The Autumn Leaf

A russet leaf, already dry and crackling, clung to the oak tree, refusing to relinquish its grasp on the upper limb, for even leafs are reluctant to let go, to accept the passing seasons.

The acorns had fallen weeks before to be stolen by the squirrels from the point of land beneath the oak tree and deposited in a crook of the tree where a cache had slowly accrued. A winter’s supply. Occasionally a nut dropped in the lake, creating a slight ripple, travelling in all directions.

It was late autumn and the leaves had embarked on their quiet descent, forming a blanket that covered the fading grass as the earth prepared to rest. But one leaf clung precariously to a branch although the color had vanished, a solitary leaf, alone as the winds of November ushered in premonitions of winter. One leaf, hanglng on. Still waiting. Tenuously.

Then, on a gray morning when dark clouds held the promise of an early snowfall, the leaf quit its hold and began to descend, to join those that had gone before. Soon it would be part of the leaves already fallen, decompose, enrich the earth and continue the inevitable cycle of life—and death —then life again, as, eventually, a new season would be born.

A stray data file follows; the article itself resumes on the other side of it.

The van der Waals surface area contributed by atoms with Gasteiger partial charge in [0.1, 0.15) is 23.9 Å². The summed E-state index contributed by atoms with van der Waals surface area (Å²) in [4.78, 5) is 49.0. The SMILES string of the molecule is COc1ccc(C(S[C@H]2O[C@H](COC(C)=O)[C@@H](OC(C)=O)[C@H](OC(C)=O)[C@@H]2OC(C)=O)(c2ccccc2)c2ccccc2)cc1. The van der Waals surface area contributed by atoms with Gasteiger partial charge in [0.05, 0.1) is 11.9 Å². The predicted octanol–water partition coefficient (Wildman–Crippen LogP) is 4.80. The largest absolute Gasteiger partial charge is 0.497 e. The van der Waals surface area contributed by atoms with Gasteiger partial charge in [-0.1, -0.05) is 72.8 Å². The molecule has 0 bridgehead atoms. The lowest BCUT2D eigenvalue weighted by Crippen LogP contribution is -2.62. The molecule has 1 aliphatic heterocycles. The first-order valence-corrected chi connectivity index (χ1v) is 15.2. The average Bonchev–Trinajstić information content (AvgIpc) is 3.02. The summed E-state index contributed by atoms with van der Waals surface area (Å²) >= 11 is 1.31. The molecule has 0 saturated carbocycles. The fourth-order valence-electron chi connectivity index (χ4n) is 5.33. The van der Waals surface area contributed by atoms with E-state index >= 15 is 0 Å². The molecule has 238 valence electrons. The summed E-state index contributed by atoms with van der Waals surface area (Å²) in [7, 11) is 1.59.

But even now the stubborn leaf fought its assignment, refusing to accept the inevitable. Like Job’s driven leaf, “Wilt thou harass a driven leaf?” nature’s forces held the leaf in the air, rising then falling, drifting to either side, unable to complete its fall. The rough edges, pinions catching the breeze, constantly changed direction until finally, as if accepting its fate or exhausted from being airborne, the last leaf of autumn glided serenely onto the ground, merging with those that had gone before. No longer a stranger to the flow of time.

A destiny fulfilled. It was sufficient.

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